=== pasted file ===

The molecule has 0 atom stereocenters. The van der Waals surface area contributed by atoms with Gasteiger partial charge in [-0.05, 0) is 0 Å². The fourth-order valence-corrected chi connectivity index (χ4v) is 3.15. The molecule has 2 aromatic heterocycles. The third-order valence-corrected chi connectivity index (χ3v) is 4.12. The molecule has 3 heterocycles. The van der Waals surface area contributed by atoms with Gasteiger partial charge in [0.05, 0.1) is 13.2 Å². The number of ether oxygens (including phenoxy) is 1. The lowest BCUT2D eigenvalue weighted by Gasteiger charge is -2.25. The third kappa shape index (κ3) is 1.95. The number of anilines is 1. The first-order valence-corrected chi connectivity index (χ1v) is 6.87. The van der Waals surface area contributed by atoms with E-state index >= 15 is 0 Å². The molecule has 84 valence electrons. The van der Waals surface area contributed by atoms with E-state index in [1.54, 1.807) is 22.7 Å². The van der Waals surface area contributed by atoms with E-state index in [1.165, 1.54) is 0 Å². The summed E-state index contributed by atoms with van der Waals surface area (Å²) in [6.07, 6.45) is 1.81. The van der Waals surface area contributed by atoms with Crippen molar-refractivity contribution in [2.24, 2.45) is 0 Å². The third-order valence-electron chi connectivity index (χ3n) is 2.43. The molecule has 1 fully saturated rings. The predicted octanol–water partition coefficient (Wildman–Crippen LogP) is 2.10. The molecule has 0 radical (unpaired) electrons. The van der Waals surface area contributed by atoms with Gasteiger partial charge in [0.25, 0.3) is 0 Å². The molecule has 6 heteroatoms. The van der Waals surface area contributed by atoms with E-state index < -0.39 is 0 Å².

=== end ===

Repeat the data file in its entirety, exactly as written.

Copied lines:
The molecule has 0 atom stereocenters. The van der Waals surface area contributed by atoms with Gasteiger partial charge in [-0.05, 0) is 0 Å². The fourth-order valence-corrected chi connectivity index (χ4v) is 3.15. The molecule has 2 aromatic heterocycles. The third-order valence-corrected chi connectivity index (χ3v) is 4.12. The molecule has 3 heterocycles. The van der Waals surface area contributed by atoms with Gasteiger partial charge in [0.05, 0.1) is 13.2 Å². The number of ether oxygens (including phenoxy) is 1. The lowest BCUT2D eigenvalue weighted by Gasteiger charge is -2.25. The third kappa shape index (κ3) is 1.95. The number of anilines is 1. The first-order valence-corrected chi connectivity index (χ1v) is 6.87. The van der Waals surface area contributed by atoms with E-state index >= 15 is 0 Å². The molecule has 84 valence electrons. The van der Waals surface area contributed by atoms with E-state index in [1.54, 1.807) is 22.7 Å². The van der Waals surface area contributed by atoms with E-state index in [1.165, 1.54) is 0 Å². The summed E-state index contributed by atoms with van der Waals surface area (Å²) in [6.07, 6.45) is 1.81. The van der Waals surface area contributed by atoms with Crippen molar-refractivity contribution in [2.24, 2.45) is 0 Å². The third-order valence-electron chi connectivity index (χ3n) is 2.43. The molecule has 1 fully saturated rings. The predicted octanol–water partition coefficient (Wildman–Crippen LogP) is 2.10. The molecule has 0 radical (unpaired) electrons. The van der Waals surface area contributed by atoms with Gasteiger partial charge in [0.25, 0.3) is 0 Å². The molecule has 6 heteroatoms. The van der Waals surface area contributed by atoms with E-state index < -0.39 is 0 Å².